Try writing a report in a noisy, uncomfortable place with the smells of the office microwave wafting over to your desk, and the importance of other senses becomes clear.
Even though most people think about themselves as primarily visual beings, neuroscience reveals a complex “connectome” of brain cells that connects all of our senses. Try writing a report in a noisy, uncomfortable place with the smells of the office microwave wafting over to your desk, and the importance of other senses becomes clear.
As a neuro-architect, I study how the brain processes all of our senses when we experience design. After all, design isn’t just aesthetic: It also includes the senses of sound, touch, and smell, as well as integrating information we receive from our sense of balance, pressure, pain, and the position of our body within a given place. Together, the perception of all these senses informs our response to architecture—and our attention.
This is particularly true of sound. Studies at the Human Experience Lab at Perkins+Will have revealed how important workplace acoustics are to performance and satisfaction, and that good acoustic design equals good business. Our 2016 study of brainwaves showed how different sound environments are associated with distraction and interruption in the workplace. The results also showed us statistically significant changes in creativity scores associated with different acoustic conditions: Workers reported that they were more creative when office noise was masked by broad frequency “white” noise. (However, the use of white noise may also influence speech intelligibility and attention.) We are now developing new applications that include psycoacoustics—the psychology of sound—in real time to build our understanding of the impact of sound on the human experience.
Loud noise has become one of the greatest irritants at work. One study showed that 99 percent of employees reported that their concentration was impaired by various types of office noise, especially telephones left ringing at vacant desks and people talking in the background. (Researchers also found no evidence that people become used to these sounds over time.) According to another study, 68 percent of those surveyed become frustrated when sound levels creep just above normal conversation, and they also reported increased fatigue and difficulty in concentrating.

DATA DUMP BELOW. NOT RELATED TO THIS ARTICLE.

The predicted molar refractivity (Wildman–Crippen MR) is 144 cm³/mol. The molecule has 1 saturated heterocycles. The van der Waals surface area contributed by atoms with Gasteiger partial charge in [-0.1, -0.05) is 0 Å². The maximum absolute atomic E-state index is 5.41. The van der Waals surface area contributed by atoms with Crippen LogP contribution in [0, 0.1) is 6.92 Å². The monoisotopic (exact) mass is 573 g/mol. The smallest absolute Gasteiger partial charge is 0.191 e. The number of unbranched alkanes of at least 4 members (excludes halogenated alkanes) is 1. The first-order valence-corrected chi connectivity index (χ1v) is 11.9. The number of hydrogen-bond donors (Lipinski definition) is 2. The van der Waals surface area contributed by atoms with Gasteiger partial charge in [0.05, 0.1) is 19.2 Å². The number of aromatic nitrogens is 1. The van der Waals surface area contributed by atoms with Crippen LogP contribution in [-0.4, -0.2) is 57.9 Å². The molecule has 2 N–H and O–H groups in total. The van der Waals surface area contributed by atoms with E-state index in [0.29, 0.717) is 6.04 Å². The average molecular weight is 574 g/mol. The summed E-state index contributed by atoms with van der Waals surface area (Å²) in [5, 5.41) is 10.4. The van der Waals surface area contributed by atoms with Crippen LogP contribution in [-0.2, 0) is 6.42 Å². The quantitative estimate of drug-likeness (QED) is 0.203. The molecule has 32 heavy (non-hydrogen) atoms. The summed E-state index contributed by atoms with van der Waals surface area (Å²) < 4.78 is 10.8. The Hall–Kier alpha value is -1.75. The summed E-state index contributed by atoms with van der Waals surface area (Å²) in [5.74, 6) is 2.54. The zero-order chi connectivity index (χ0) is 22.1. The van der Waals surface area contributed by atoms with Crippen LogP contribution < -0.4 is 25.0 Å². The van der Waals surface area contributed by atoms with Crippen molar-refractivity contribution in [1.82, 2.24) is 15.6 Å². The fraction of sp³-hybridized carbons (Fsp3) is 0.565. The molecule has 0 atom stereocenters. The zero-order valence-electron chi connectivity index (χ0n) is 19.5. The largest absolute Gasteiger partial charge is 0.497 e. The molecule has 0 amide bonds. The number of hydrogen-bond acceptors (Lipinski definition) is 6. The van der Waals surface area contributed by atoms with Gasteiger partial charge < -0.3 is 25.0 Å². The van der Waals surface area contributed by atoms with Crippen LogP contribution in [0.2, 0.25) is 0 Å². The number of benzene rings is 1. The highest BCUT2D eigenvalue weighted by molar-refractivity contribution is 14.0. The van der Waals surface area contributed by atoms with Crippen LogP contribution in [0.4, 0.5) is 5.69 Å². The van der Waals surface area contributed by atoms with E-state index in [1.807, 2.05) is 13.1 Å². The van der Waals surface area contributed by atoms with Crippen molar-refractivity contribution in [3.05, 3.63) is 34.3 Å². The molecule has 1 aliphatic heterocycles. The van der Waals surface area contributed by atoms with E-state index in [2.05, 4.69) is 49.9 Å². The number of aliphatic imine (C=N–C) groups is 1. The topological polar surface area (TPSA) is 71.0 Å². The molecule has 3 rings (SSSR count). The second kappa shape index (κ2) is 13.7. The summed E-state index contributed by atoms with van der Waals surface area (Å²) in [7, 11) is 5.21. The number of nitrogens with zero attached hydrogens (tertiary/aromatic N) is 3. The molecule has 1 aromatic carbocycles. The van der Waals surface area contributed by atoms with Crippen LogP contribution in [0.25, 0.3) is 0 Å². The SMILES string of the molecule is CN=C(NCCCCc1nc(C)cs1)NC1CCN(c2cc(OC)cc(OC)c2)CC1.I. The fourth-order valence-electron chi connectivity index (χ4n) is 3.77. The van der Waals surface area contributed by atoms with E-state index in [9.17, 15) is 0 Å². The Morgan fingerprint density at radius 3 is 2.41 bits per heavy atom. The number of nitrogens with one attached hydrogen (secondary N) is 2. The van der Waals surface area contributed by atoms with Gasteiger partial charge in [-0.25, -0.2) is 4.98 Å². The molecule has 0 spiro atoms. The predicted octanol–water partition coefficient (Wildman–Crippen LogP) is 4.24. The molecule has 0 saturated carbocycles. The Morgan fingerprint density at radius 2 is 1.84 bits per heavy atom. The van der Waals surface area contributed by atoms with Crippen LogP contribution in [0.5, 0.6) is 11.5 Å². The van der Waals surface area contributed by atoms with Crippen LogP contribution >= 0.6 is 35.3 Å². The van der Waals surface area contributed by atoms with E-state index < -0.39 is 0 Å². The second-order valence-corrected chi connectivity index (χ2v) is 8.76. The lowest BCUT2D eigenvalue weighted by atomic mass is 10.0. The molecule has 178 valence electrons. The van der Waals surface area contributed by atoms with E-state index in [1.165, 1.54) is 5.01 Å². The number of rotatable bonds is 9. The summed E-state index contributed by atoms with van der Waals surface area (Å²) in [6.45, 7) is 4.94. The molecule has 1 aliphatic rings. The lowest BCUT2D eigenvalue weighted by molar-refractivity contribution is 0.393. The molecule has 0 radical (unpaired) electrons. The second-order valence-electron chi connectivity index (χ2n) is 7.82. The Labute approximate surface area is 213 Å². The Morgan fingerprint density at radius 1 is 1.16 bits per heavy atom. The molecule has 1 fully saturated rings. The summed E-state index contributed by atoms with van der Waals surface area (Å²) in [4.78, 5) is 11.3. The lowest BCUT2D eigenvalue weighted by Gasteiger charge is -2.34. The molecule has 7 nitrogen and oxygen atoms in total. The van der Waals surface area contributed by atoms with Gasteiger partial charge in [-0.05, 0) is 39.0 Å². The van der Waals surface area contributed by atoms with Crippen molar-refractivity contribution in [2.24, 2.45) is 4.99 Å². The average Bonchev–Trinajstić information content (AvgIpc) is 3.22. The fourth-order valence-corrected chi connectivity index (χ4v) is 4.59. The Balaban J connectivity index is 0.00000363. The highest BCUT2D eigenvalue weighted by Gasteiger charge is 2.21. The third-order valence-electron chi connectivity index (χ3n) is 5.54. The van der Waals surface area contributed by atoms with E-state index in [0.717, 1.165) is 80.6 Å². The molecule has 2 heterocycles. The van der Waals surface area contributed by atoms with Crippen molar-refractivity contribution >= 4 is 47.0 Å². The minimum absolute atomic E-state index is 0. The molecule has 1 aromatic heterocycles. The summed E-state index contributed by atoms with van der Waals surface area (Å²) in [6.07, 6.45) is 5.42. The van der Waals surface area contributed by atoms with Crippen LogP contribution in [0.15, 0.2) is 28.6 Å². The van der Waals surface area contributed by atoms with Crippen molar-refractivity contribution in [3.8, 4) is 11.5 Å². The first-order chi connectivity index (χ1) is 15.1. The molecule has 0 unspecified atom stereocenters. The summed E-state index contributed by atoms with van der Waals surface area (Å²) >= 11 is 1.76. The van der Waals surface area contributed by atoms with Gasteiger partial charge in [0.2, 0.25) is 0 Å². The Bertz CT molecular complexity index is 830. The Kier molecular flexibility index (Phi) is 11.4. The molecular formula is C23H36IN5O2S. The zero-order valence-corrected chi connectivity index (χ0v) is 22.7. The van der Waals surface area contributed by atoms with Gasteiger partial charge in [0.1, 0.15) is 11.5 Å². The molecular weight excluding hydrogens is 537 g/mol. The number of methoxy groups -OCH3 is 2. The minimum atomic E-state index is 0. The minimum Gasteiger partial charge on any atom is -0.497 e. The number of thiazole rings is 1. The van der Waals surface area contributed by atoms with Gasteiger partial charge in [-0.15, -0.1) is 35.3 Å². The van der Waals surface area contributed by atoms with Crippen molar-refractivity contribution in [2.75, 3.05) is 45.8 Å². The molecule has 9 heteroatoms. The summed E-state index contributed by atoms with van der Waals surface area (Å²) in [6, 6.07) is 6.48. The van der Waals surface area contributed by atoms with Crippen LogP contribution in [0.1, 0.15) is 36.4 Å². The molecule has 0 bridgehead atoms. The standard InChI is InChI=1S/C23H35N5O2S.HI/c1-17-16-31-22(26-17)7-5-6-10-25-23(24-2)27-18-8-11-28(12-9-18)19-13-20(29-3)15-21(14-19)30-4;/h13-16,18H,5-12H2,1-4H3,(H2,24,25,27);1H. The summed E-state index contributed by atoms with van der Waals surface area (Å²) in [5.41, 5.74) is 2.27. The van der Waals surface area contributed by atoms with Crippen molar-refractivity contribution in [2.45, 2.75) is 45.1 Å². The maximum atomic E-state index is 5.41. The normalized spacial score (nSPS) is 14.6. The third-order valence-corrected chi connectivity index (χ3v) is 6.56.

These findings are no surprise to scientists who map the amazing neural networks that process sound. These brain structures control the mental and physical processes required to achieve focus, concentration, and be creative. Often the reason why sound distracts us is because unwanted sound competes with speech and other important signals. The cochlear hearing organ that transforms sound waves into neural signals also receives input from many parts of the brain about where sound originates, what sound to attend to, and what sounds are distracting.
If the level of background noise closely matches or is louder than the sound level of speech, it is harder to hear accurately. If nearby speech is not relevant to your team or your work, it becomes even more distracting. In addition, if you are listening in a second language, then speech needs to be even louder than the background noise.
To increase concentration and collaboration in the workplace, we must consider more advanced acoustic solutions that meet the needs of the modern workforce. For example, teams must have spaces that support the variety of cognitive tasks they perform, as there is not a ‘one-sound-fits-all’ solution. For example, introducing white noise in all areas will mask all conversations, so it needs to be applied strategically. Office spaces that have variety of individual, small group, and collegial areas can help the issue, especially when un-assigned seating was enforced so individuals can choose where they wanted to work according to their changing attentional needs.
There is no one-sound-fits-all solution, but the first step is listening to what you need.